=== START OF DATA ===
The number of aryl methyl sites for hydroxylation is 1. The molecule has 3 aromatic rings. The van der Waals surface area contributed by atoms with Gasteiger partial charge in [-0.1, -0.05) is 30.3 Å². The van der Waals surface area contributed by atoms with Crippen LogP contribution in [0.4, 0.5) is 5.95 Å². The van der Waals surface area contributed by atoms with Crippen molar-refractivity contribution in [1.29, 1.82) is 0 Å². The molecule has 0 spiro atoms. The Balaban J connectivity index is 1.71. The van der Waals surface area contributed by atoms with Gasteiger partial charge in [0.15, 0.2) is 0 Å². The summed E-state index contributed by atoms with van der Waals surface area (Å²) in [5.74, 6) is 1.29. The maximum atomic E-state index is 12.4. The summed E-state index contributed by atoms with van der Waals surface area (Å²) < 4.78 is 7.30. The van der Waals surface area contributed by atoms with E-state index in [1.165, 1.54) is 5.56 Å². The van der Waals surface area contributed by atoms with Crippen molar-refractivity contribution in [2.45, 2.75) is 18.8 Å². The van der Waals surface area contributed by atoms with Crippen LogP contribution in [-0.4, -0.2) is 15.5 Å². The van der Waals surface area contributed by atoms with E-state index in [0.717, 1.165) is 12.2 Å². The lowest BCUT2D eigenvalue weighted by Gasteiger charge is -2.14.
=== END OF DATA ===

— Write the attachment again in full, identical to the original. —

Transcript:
The number of aryl methyl sites for hydroxylation is 1. The molecule has 3 aromatic rings. The van der Waals surface area contributed by atoms with Gasteiger partial charge in [-0.1, -0.05) is 30.3 Å². The van der Waals surface area contributed by atoms with Crippen LogP contribution in [0.4, 0.5) is 5.95 Å². The van der Waals surface area contributed by atoms with Crippen molar-refractivity contribution in [1.29, 1.82) is 0 Å². The molecule has 0 spiro atoms. The Balaban J connectivity index is 1.71. The van der Waals surface area contributed by atoms with Gasteiger partial charge in [0.15, 0.2) is 0 Å². The summed E-state index contributed by atoms with van der Waals surface area (Å²) in [5.74, 6) is 1.29. The maximum atomic E-state index is 12.4. The summed E-state index contributed by atoms with van der Waals surface area (Å²) < 4.78 is 7.30. The van der Waals surface area contributed by atoms with E-state index in [1.165, 1.54) is 5.56 Å². The van der Waals surface area contributed by atoms with Crippen molar-refractivity contribution in [2.45, 2.75) is 18.8 Å². The van der Waals surface area contributed by atoms with Crippen LogP contribution in [-0.4, -0.2) is 15.5 Å². The van der Waals surface area contributed by atoms with E-state index in [0.717, 1.165) is 12.2 Å². The lowest BCUT2D eigenvalue weighted by Gasteiger charge is -2.14.